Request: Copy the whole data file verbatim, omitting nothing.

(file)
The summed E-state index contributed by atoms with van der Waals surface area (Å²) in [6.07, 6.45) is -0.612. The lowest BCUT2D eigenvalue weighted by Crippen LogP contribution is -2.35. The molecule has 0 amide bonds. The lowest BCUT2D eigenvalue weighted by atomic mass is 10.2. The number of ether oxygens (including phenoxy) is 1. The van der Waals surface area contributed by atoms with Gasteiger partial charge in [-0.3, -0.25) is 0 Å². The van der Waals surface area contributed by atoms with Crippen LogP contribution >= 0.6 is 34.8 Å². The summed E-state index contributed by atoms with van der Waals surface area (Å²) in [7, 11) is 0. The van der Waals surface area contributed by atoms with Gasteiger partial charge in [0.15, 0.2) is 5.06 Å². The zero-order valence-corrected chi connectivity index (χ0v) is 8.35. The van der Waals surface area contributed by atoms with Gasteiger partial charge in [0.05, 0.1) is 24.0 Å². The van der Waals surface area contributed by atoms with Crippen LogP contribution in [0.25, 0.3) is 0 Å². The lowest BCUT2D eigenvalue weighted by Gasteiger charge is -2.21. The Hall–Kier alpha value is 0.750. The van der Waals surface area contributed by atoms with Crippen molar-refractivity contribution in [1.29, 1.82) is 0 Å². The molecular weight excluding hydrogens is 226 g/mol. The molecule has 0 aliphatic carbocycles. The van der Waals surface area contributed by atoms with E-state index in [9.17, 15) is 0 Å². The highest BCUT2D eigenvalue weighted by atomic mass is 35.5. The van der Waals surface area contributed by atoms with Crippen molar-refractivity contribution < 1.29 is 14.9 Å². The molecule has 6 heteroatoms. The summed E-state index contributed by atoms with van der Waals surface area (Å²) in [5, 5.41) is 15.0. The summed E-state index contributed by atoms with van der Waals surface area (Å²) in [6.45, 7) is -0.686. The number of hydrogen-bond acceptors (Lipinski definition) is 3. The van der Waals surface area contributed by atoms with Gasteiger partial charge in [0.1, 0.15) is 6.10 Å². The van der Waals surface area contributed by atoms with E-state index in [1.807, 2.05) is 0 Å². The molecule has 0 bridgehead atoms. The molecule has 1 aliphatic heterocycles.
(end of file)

The summed E-state index contributed by atoms with van der Waals surface area (Å²) in [6.07, 6.45) is -0.612. The lowest BCUT2D eigenvalue weighted by Crippen LogP contribution is -2.35. The molecule has 0 amide bonds. The lowest BCUT2D eigenvalue weighted by atomic mass is 10.2. The number of ether oxygens (including phenoxy) is 1. The van der Waals surface area contributed by atoms with Gasteiger partial charge in [-0.3, -0.25) is 0 Å². The van der Waals surface area contributed by atoms with Crippen LogP contribution >= 0.6 is 34.8 Å². The summed E-state index contributed by atoms with van der Waals surface area (Å²) in [7, 11) is 0. The van der Waals surface area contributed by atoms with Gasteiger partial charge in [0.15, 0.2) is 5.06 Å². The zero-order valence-corrected chi connectivity index (χ0v) is 8.35. The van der Waals surface area contributed by atoms with Gasteiger partial charge in [0.05, 0.1) is 24.0 Å². The van der Waals surface area contributed by atoms with Crippen LogP contribution in [0.25, 0.3) is 0 Å². The lowest BCUT2D eigenvalue weighted by Gasteiger charge is -2.21. The Hall–Kier alpha value is 0.750. The van der Waals surface area contributed by atoms with Crippen molar-refractivity contribution in [1.29, 1.82) is 0 Å². The molecular weight excluding hydrogens is 226 g/mol. The molecule has 0 aliphatic carbocycles. The van der Waals surface area contributed by atoms with E-state index in [9.17, 15) is 0 Å². The highest BCUT2D eigenvalue weighted by atomic mass is 35.5. The van der Waals surface area contributed by atoms with Crippen molar-refractivity contribution < 1.29 is 14.9 Å². The molecule has 6 heteroatoms. The summed E-state index contributed by atoms with van der Waals surface area (Å²) in [5, 5.41) is 15.0. The summed E-state index contributed by atoms with van der Waals surface area (Å²) in [6.45, 7) is -0.686. The number of hydrogen-bond acceptors (Lipinski definition) is 3. The van der Waals surface area contributed by atoms with Gasteiger partial charge in [0.1, 0.15) is 6.10 Å². The van der Waals surface area contributed by atoms with E-state index in [1.807, 2.05) is 0 Å². The molecule has 0 bridgehead atoms. The molecule has 1 aliphatic heterocycles.